Blumenauer argued that price supports for sugar encouraged overfarming in the Everglades and resulted in higher costs for an "artesian, Portlandia-type" chocolatier in his district.
The joint news conference was backed by the Coalition for Sugar Reform - which includes both Grover Norquist's free-market group, Americans for Tax Reform, and the environmentally focused Everglades Trust.
The American Bakers Association - which counts Philadelphia's Tasty Baking as a member - is also part of the coalition, as is the confectioners association, whose board includes executives from Tootsie Roll, Pez, and Hershey.
Fifteen Pennsylvania congressmen from across the state and political spectrum are cosponsors of the so-called sugar-reform plan. So are five New Jersey House members. Sens. Bob Casey (D., Pa.) and Robert Menendez (D., N.J.), who each stock their Capitol Hill offices with home-state candy - Hershey's and Mars - have each voted for the plan in the past. (Mars' chocolate division, which makes M&Ms and other snacks, is based in North Jersey.)
Casey said candymakers make "a compelling case."
Pennsylvania has nearly 42,000 jobs tied to sugar-using businesses, according to the coalition, citing 2007 census data. The count is 19,000 in Jersey.
But the American Sugar Alliance says it is also looking out for jobs nationwide: 142,000 tied to sugar farming, largely in Florida and Louisiana, where sugarcane is grown, and Northern-tier states such as Idaho, Minnesota, and Michigan, which produce white sugar beets.
By pressing to eliminate sugar price supports, Big Candy wants "the U.S. industry to go out of business so that they can have very, very subsidized, cheap foreign sugar," said Phillip Hayes, a spokesman for the sugar group.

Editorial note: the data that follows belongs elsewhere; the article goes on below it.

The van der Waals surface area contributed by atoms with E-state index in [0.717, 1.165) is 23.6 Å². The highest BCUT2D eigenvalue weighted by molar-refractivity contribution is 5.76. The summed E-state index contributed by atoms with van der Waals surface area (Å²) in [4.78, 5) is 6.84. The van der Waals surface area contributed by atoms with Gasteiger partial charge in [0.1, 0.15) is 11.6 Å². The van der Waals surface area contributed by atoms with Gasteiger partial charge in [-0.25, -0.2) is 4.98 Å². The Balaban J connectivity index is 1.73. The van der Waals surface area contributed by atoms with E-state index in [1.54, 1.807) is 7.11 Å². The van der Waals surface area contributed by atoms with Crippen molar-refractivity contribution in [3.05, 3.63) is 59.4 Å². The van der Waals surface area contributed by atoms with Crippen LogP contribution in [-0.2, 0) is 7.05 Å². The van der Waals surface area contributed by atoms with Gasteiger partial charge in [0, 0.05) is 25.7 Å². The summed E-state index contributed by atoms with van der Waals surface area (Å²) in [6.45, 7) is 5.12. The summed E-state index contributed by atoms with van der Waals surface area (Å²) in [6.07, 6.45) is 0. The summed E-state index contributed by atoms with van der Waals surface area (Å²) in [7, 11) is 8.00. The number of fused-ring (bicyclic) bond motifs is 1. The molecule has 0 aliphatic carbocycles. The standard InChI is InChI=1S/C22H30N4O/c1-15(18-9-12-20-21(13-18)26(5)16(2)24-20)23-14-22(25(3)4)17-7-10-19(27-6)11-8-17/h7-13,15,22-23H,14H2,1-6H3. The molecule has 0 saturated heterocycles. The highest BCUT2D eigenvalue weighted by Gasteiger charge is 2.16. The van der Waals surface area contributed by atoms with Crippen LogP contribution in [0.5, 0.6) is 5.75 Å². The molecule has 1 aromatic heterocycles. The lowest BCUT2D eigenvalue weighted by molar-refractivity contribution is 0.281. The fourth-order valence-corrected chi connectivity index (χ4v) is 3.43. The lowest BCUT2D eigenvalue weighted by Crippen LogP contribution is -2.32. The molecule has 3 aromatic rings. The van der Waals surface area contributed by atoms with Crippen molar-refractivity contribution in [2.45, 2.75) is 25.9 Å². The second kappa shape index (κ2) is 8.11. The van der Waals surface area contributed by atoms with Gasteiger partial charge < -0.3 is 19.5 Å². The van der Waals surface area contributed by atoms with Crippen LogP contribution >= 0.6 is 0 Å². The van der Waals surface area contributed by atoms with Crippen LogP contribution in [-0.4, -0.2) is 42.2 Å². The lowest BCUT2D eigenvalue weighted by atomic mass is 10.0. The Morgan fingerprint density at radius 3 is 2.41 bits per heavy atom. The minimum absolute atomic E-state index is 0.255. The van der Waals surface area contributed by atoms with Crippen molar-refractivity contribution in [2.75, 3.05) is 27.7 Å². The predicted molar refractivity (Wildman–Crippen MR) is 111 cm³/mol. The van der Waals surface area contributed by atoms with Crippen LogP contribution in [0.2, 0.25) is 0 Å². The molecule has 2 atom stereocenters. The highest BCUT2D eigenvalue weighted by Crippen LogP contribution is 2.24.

America would be left to rely on Mexico and Brazil for a key piece of its food supply, he said. He called Brazil, whose government props up its cane farmers, "the OPEC of sugar."
Even when sugar prices plunge, consumers don't see the benefit, said Jack Roney, a sugar alliance executive. "Foodmakers pocket cheaper sugar costs as a profit," he said. The alliance also says the price supports don't directly cost taxpayers anything - though independent reports predict that will change this year.
Each side aggressively advances its arguments. Sugar interests scooped out $7.9 million for lobbying in 2012, according to the nonpartisan Center for Responsive Politics. Hershey and Mars, just two of the big candy companies, combined for $3.8 million.
For 30 years Daniel Sumner has closely watched these fights - once as an assistant secretary in the U.S. Department of Agriculture, now as a professor at the University of California, Davis.
Each time, he has seen the same, well-tested talking points, and the same results: a win for sugar farmers.
"They're the biggest and meanest of the farm lobbies," said Sumner, a strong critic of the program. "Their whole existence depends on this."
In this scrap over candy, there's no room for acting sweet.